Okay, so this book was amazing, but I did have two minor things that were the reason I didn’t give this five stars. The first being, it was very predictable to me. I mean, that didn’t stop all the tears from coming, but I knew where this was going as soon as Elisa snuck out with her sisters. The next being Elisa’s father/Marisol’s grandpa. Like, damn, I understand why, but what a dick. And I personally always really dislike the “miscommunication” trope, even though I loved this book with my whole heart.

    And overall, I recommend this book to any and every book lover. And I think this was such a wonderful pick for

    ! And I cannot wait to see where Chanel Cleeton takes Beatriz’s story in

    in 2019!

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    loss of a loved one, abandonment, and war themes. Also, off-screen captivity, torture, and murder.

    If you would have told little kid bookworm Melanie that Berkley would one day send her a book because it’s July’s pick for

    , she would not have believed you. (And probably ran, because I was a paranoid kid and I would have thought you were a kidnapper, but still!) 💕

  • Miranda Reads

    Elisa Perez, daughter of a sugar baron in Cuba, had a

    from her granddaughter, Marisol Ferrera.

    Elisa's world is of

    Tabloid newspapers and quiet, refined lives. She knows what to expect in her life -

    (undoubtedly, in that order).

    But soon, the Cuban rebellion against Batista impacts even her quiet,

    Elisa Perez, daughter of a sugar baron in Cuba, had a

    from her granddaughter, Marisol Ferrera.

    Elisa's world is of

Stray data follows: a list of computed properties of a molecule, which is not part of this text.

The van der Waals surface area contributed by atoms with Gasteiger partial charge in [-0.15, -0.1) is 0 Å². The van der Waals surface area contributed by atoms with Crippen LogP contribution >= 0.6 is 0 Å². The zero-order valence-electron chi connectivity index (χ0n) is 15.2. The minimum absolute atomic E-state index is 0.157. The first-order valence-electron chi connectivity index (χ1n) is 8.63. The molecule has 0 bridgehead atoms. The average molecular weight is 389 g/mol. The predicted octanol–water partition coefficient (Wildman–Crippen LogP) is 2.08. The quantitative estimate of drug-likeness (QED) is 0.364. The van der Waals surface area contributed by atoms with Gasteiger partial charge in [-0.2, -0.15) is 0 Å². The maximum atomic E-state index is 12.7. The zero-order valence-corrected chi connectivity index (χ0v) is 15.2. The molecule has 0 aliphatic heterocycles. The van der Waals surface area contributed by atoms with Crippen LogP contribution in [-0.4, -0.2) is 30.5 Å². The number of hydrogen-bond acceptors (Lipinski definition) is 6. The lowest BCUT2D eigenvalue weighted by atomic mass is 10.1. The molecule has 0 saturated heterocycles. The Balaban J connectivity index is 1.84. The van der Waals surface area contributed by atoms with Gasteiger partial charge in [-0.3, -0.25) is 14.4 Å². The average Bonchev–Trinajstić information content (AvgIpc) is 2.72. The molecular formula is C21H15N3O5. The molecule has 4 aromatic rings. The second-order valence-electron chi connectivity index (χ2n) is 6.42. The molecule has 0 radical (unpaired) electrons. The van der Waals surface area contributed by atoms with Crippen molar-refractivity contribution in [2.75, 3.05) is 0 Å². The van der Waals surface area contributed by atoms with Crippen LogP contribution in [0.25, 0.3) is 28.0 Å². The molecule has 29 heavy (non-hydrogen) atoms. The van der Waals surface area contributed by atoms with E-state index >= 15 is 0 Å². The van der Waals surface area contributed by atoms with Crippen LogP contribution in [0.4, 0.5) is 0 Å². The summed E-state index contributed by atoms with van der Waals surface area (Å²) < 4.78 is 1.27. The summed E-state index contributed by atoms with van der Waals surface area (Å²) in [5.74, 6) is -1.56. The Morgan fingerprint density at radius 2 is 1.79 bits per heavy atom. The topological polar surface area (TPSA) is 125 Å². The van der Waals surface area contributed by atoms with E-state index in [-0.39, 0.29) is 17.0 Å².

Tabloid newspapers and quiet, refined lives. She knows what to expect in her life -

    (undoubtedly, in that order).

    But soon, the Cuban rebellion against Batista impacts even her quiet, sheltered life - in the form of

    Many years later, Marisol is tasked with returning to Cuba to scatter her grandmother (Elisa)'s ashes.

    Marisol spent her childhood in her grandmother's care and thus was raised on

    But hearing about Cuba and actually visiting it are two very different things.

    Despite her worry and misgivings, Marisol decides to take the plunge and visit the

    And, much like her grandmother, Marisol finds

    This one just swept me off my feet.

    I read this one for the

    - and all I can say is, wow. She sure knows how to pick them!

    I was

    with the way the author wove together the two narratives - the back-and-forth between Elisa and Marisol was just perfect!

    In addition, the author

    using both the perspective of Elisa (who lived there all her life) and Marisol (who was discovering the magic all along). Thus leaving me with a desperate need to visit it myself.

    Now, the book was a bit slow in the beginning but don't let that dissuade you. It really picks up towards the middle - and that ending was on fire.

    Excuse me, I need to check out everything this author has ever written!

  • Dem

    This is a romance style novel but it does give a little insight into Cuban history and the revolution which is insightful and interesting, enough information to wet my appetite and kept me interested throughout the story. The Novel is set in two time frames and this works quite well. I preferred the historical story. The author explores the themes of family, love, loss and sacrifices and while I enjoyed the book I did find it a little repetitive and quite a bit forced in places and I found the ending a little too contrived.

    Overall an easy read, nice sense of time and place and a book that many historical fiction readers will enjoy.